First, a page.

How to Paint Ponytail Palm Leaves

Ponytail palms are a classic for understanding watercolor greenery. These leaves are really easy and fun to paint. They can be incorporated into various Watercolor scenes. 

Let’s get into the various steps.


Step 1: Painting the Leaves

Watercolor greenery and learning how to paint watercolor leaves come in all sorts of shapes. A very common-shaped leaf is the Ponytail palm leaf. These leaves are simple to paint. We begin with making a lighter mix of green. We then proceed with our medium brush and make long strokes which we end off with a light-handed thin tip.

leaves painting 5a

Leaves painting is quite simple. For the ponytail palm leaf, we can make the strokes as long as we want as long as we end them with a pointed tip. We can also make them fold by painting short strokes with pointed tips. We can then paint from that tip and curve our strokes which can make the plant seem as if it is hanging.

leaves painting 5b


Step 2: Painting the Watercolor Branches

We want to make sure though that we connect the bottom or base of these plants directly to the main branch. We do this by painting a long thin stroke of green. We then simply connect the bottom of each plant by extending the stroke into the branch.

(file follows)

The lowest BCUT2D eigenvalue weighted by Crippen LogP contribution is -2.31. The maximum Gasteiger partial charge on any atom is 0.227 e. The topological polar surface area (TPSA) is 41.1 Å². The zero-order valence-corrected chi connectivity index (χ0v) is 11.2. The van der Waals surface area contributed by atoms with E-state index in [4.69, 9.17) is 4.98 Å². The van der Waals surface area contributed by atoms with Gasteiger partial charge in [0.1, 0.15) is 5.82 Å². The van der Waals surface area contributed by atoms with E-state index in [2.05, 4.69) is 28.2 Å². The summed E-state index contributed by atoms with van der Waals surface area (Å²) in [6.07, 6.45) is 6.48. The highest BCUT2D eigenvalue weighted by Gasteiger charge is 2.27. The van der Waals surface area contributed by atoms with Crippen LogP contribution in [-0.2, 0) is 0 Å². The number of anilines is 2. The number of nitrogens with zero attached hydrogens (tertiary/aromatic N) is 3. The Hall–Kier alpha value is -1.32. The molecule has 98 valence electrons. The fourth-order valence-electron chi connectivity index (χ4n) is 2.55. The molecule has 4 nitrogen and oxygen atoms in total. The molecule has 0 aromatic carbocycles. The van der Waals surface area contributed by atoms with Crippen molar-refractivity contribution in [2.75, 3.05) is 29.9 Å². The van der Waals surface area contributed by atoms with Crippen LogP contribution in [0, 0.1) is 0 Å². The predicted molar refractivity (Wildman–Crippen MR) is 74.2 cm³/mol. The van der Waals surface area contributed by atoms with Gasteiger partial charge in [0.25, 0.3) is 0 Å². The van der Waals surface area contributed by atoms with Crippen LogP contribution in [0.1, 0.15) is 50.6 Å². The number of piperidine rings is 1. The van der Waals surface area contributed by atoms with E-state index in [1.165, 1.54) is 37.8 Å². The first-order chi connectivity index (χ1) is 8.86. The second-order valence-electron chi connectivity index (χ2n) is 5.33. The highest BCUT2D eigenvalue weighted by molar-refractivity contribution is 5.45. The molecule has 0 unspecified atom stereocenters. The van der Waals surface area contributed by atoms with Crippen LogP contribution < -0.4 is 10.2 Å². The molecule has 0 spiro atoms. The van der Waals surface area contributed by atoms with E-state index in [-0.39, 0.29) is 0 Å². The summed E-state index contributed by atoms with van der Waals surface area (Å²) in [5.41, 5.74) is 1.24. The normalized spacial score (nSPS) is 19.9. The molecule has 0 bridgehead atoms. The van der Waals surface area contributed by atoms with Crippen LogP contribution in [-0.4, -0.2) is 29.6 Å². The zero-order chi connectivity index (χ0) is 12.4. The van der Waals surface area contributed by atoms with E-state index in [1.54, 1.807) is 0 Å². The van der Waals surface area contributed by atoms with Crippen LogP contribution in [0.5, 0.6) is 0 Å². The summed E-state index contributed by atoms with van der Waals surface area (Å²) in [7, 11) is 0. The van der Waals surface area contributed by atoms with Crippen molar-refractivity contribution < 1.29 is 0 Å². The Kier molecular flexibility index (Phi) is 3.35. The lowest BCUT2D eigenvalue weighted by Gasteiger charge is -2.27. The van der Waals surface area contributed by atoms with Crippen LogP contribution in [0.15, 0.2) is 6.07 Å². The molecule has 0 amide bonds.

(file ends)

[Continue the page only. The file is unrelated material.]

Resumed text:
We want the leaves to merge directly into the main watercolor branch or stem.

You could do this however many times you want and it would look like a long stem with various leaves connected to it. This plant is a great watercolor greenery feature that can look beautiful in various natural watercolor landscapes.


How to Paint Betel Leaves

Again, Betel leaves take on the spearhead quality, however, they are quite small and have a similar body to that of the Oakleaf. Let’s go through the few simple steps on painting these Leaves.

leaves painting 6d


Step 1: Painting the Leaves

Of all the leaves that you may have come across, the Betel leaf is probably the most common of them all. This leaf is a common leaf shape that is found in various plants. We can begin by making a light green mix. We paint this leaf by making a circular shape, which we then have a small pointed tip at the ends.

leaves painting 6a

This leaf is simple to paint; it is similar to the Beech leaf but is often smaller. The shape is also similar to that of the black locust leaf but it is more rounded in its body. This leaf also works well as a common green leaf.

leaves painting 6b


Step 2: Painting the Branches

You can paint many of these leaves in a row and simply connect them by painting thin green watercolor branches. These branches should be curvier as the green color implies that they are more and less rigid in their movement.

leaves painting 6c

These leaves have smaller branches that can be connected to the main stem of the plant. These work well with watercolor greenery and are a classic leaf to know when learning how to paint leaves. If you want, you can always darken your leaves with another coat of green paint.


How to Paint Sandbar Willow Leaves

Sandbar Willow Leaves are smaller, rounder leaves. Their shape resembles that of the Black Locust Leaf. Again, this leaf also has the quality of the spearhead but its body does round out quite a bit. 

Let us go through the various steps.


Step 1: Painting the Leaves